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Opening Statements

Luetkemeyer: “Are Governmentwide Contracts Helping or Hurting Small Contractors”

WASHINGTON, D.C. – Today, the House Committee on Small Business held a full hybrid hearing on “Are Governmentwide Contracts Helping or Hurting Small Contractors.”

Ranking Member Blaine Luetkemeyer’s opening statement as prepared for delivery:

Thank you, Madam Chair. 

I think we both agree that there are many important conversations in the federal procurement space that demand Congressional attention. 

The issue we are exploring today rises among the very top. 

Like Netflix disrupting the entertainment industry or Amazon fundamentally changing the way we shop, the federal government’s use of multi-billion dollar governmentwide contracts might be permanently altering the way the government buys goods and services.

It is important to keep in mind that these contract vehicles are not inherently “good” or “bad”; they are simply tools and their use or misuse is what determines their impact on the contractor base. 

While I understand and even agree with the Office of Management and Budget’s interest in maximizing cost savings and obtaining administrative efficiencies, there must be a thorough weighing of the balance. 

Choosing to procure with these vehicles must not result in devastating impacts to the small industrial base, a base which, as this Committee has long documented, is declining at an alarming rate. 

The Department of Defense recently released a report coming to the bold conclusion that contract consolidation in the defense industrial market is a national security threat, recommending that the agency prioritize engagement with new entrants and small businesses. 

Unfortunately, one of the unintended consequences of the rising use of governmentwide contracts is the exclusionary impact this has on most small contractors and the ensuing negative ripple effect stemming from the loss of this critical cohort of businesses. 

Only a limited number of small contractors are awarded spots on these lucrative, long-term contracts. 

This leaves the rest locked out of the lion’s share of federal opportunities.  

No federal opportunities mean no incentive to remain in the federal marketplace. 

The resulting loss of small contractors means less competition and ultimately higher costs to the taxpayer, less innovation, risk of stagnation, and may snowball into broader, more debilitating concerns such as threatening our national security and economy.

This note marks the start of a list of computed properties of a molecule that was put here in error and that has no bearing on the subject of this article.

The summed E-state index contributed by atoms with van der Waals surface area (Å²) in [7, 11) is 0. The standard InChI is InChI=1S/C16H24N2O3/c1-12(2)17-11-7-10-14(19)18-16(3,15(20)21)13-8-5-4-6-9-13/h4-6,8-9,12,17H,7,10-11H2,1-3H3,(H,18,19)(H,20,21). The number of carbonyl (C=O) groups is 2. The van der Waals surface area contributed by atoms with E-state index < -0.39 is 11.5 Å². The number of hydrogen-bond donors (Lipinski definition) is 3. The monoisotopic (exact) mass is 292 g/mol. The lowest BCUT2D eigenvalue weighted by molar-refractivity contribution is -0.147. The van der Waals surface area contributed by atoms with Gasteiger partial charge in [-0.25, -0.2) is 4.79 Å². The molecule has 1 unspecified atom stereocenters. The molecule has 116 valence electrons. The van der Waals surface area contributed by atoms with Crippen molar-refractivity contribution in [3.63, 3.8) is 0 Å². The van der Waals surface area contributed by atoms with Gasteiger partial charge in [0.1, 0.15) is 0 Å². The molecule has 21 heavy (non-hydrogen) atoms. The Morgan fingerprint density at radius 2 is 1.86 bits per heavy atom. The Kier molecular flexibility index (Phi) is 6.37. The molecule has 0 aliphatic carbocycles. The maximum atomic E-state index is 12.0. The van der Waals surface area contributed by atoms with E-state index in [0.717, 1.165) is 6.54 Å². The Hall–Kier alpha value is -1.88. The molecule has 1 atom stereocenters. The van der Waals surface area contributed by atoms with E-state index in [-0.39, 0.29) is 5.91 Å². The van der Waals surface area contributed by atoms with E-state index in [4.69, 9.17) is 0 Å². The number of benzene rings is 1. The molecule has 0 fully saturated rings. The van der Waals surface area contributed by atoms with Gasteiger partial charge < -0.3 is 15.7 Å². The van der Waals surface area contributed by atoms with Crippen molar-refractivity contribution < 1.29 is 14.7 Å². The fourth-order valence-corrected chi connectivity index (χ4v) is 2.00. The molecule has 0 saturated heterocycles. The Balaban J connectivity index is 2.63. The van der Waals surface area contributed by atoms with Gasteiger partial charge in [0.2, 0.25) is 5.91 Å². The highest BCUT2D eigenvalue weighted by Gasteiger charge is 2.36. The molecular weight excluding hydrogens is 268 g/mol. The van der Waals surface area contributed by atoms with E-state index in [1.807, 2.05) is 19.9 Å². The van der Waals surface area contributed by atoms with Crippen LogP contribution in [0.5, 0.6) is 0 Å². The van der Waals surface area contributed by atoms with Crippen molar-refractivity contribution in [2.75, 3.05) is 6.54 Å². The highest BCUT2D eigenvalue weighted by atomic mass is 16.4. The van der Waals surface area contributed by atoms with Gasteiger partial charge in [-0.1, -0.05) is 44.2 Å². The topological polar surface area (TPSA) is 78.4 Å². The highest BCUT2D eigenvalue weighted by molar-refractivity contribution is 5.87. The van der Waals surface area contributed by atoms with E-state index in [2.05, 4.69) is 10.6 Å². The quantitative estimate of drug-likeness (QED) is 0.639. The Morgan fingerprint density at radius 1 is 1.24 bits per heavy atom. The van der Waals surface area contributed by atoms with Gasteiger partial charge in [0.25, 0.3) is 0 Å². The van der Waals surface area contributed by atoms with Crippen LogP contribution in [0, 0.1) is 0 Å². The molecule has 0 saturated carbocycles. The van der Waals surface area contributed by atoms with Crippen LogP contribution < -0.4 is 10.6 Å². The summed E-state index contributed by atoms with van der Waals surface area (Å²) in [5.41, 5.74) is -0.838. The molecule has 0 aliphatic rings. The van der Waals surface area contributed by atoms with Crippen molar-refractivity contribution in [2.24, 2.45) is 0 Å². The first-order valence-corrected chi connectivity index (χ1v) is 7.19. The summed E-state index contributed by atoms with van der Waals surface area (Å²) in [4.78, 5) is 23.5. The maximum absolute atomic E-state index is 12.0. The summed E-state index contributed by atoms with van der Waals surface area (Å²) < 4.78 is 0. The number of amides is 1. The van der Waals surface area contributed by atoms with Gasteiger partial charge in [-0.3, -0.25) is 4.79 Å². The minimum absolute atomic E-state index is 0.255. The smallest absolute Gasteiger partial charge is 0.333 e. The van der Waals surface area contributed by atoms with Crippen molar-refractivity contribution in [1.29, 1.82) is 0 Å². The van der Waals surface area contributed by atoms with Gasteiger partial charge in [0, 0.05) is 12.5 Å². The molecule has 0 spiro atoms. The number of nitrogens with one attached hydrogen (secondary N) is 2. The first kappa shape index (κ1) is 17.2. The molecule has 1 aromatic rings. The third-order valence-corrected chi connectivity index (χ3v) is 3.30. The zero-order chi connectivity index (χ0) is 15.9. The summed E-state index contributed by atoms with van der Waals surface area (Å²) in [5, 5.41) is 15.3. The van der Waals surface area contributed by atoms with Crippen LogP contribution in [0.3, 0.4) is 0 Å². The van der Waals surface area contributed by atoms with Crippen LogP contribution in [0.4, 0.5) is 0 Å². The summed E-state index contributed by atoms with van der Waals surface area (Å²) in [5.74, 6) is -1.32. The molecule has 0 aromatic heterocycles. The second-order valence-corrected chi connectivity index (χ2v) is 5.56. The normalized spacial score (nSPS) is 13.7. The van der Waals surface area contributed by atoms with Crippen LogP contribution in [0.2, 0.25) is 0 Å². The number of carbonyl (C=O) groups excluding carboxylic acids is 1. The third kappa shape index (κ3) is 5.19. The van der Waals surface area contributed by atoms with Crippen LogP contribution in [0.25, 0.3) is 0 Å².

The high-stakes nature of these contracts also creates a whole set of issues for small businesses themselves; for instance, small businesses have only a limited pool of resources, thus these resources must be diverted either to create the best possible bid, or to meet other business needs.

Small businesses may further feel the need to expend even more valuable resources protesting unfavorable contract terms or awards in order to protect their sizable investments, with no guarantee that the outcome will be in their favor.

On a similar note, because these contracts are so sweeping in their requirements and highly competitive, many small businesses feel forced to give up their independence, pressured to partner with large firms via joint ventures for their best possible chance at winning a coveted spot on these contracts.

This presents a host of issues, including that many large businesses are essentially legally granted access to federal dollars dedicated specifically to assist small businesses.

Unfortunately, it seems that at this point, the genie is out of the bottle and it is difficult to imagine a world returning to mostly individual, direct contract actions.

However, we can be wiser, more thoughtful, and more intentional in seeking the appropriate balance. 

I will end with this thought. 

In the struggle to simplify and manage federal spending, the federal government should not lose sight of the importance of small businesses.

Nor should it disregard the impact that increased use of governmentwide contracts may have on the industrial base.

The federal government must do more to ensure the majority of small businesses can thrive in this new environment.

Madam, Chair, I yield back.